Receivers moved in, Christie started again, built a taxi and one final racer, used by Barney Oldfield until 1915. Out of business altogether in 1910, he returned to the automotive field (he had an Iron works and built marine and stationery engines) two years later and formed the Front Drive Motor Corporation, building "600 highly-regarded fire engine tractor units."

He then moved into building tanks, with Britain, Germany and Russia showing interest in their speed etc, but the US shunning his designs. He died in January 1944.

Interesting that 1915 is given as the year he went into the tank business, and that Germany is mentioned as a potential customer...

#23 schuy

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Posted 26 June 2002 - 08:11

Originally posted by lynmeredith


Mind you some of these characters are obviously stoned, but in a different way. Sherry for me please. Cheers.

Lyn M


Hehe.

Originally posted by Barry Lake

at the dizzying speed of 1,100 rpm!


Woohoo!

Liran Biderman.

#24 Catalina Park

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Posted 26 June 2002 - 09:29

Here is a picture of the Christie from the book "American Grand Prix Racing" by Tim Considine.

You can see the front spring mounts but not the drive shafts or steering gear, I would guess it was a kind of sliding pillar suspension but I have no idea how the driveshafts or steering worked.

Posted Image

#25 VAR1016

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Posted 26 June 2002 - 09:39

The biggest is surely "The Beast of Turin", the FIAT that had the 28-litre 4-cylinder airship engine and allegedly 300 BHP. I cannot remember the type number.

Years ago, I had an article about this car that appeared in Veteran and Vintage magazine. It was siad that one had to stand on the dumbirons to fill the radiator.

I recall that the car went to America - possibly to be driven by Ralph de Palma and I think the car was last heard of in Tampico in Mexico.

VAR1016 :smoking:

#26 David McKinney

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Posted 26 June 2002 - 10:37

What Grand Prix did the Fiat race in, VAR?

#27 dretceterini

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Posted 26 June 2002 - 11:26

Are you speking of the big tall monster with the grille that is rounded at the top? It did come to America, but I have no idea when and where it ran. I thought it was prmarilly a record car.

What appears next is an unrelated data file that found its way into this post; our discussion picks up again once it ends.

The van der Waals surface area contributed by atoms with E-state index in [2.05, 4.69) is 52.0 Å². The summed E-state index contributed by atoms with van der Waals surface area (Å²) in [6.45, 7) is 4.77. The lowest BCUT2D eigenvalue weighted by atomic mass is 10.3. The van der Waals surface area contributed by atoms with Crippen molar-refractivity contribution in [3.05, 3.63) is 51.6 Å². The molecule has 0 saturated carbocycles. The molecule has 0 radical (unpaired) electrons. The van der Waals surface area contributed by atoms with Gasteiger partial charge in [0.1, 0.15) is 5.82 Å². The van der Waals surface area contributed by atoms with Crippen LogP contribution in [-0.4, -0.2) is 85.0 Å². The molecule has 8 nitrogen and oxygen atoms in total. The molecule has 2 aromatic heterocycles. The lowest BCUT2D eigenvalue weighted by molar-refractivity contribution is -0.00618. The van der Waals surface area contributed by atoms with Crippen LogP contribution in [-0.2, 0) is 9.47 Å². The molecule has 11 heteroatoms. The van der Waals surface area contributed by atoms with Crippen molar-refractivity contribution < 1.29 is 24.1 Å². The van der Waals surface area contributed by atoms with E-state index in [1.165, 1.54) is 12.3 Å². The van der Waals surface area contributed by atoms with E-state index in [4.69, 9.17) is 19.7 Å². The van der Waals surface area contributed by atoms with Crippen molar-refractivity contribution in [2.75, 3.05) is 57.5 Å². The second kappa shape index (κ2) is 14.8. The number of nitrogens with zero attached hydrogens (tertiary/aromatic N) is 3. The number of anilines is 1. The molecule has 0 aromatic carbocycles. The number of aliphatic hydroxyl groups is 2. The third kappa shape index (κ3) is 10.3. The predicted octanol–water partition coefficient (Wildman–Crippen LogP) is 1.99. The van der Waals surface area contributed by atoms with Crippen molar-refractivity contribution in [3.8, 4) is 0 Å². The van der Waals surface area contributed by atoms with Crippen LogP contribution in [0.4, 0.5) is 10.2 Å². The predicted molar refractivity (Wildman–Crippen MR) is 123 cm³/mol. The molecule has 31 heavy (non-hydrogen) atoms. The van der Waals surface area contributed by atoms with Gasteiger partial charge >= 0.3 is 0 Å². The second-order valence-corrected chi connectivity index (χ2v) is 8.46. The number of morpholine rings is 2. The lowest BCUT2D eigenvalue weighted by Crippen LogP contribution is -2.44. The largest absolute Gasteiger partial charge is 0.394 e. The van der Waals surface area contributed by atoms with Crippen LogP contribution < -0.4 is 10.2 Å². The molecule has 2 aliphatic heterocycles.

As to the Christie, I have no idea how the steering worked, but seem to remember from somewhere that it had 2 crankshafts, one for the right and one for the left wheel coupled together in some sort of wierd arrangement(!)

PS: I'll take a Grand Marnier and a slice of butter pound cake please.. :stoned:

Stu

#28 VAR1016

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Posted 26 June 2002 - 11:53

Originally posted by David McKinney
What Grand Prix did the Fiat race in, VAR?


Good point! Perhaps it was a record car.

In response to a subsequent posting, It did have a rather domed radiator shell I seem to remember.

There's a hefty-looking FIAT GP car from about 1912 that I have seen at the Goodwood Festival of Speed - it belongs to an American Judge. I believe that its capacity is in excess of 12 litres.

It has a very short wheelbase and enormous torque!

Finally on the Christie, that car must have been the all-time understeerer!

VAR1016 :smoking:

#29 Vitesse2

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Posted 26 June 2002 - 11:58

Originally posted by VAR1016
The biggest is surely "The Beast of Turin", the FIAT that had the 28-litre 4-cylinder airship engine and allegedly 300 BHP. I cannot remember the type number.

Years ago, I had an article about this car that appeared in Veteran and Vintage magazine. It was siad that one had to stand on the dumbirons to fill the radiator.

I recall that the car went to America - possibly to be driven by Ralph de Palma and I think the car was last heard of in Tampico in Mexico.

VAR1016 :smoking:


That's the S76, but it was never a GP car, just a record car, as Stu says.

Originally posted by VAR1016
There's a hefty-looking FIAT GP car from about 1912 that I have seen at the Goodwood Festival of Speed - it belongs to an American Judge. I believe that its capacity is in excess of 12 litres.

It has a very short wheelbase and enormous torque!


An S74?

#30 BRG

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Posted 26 June 2002 - 12:54

Originally posted by Catalina Park
Here is a picture of the Christie from the book "American Grand Prix Racing" by Tim Considine.
Posted Image

Now presumably the barrel effort between the front wheels is the crankcase, but does it also include the transmission? I guess so, becuase the shaft thingy across the front has a linkage back to a lever by the cockpit, and is presumably the gearchange. Was there a differential? If not, that would explain the serious understeer that Ray mentioned. There must be a UJ or CV joint of some sort at each wheel, but it doesn't look like the steering lock could have been very great so maybe that joint did not need to be so sophisticated. What was under the body - there is a big gap between engine and cockpit that seems to be simply empty space?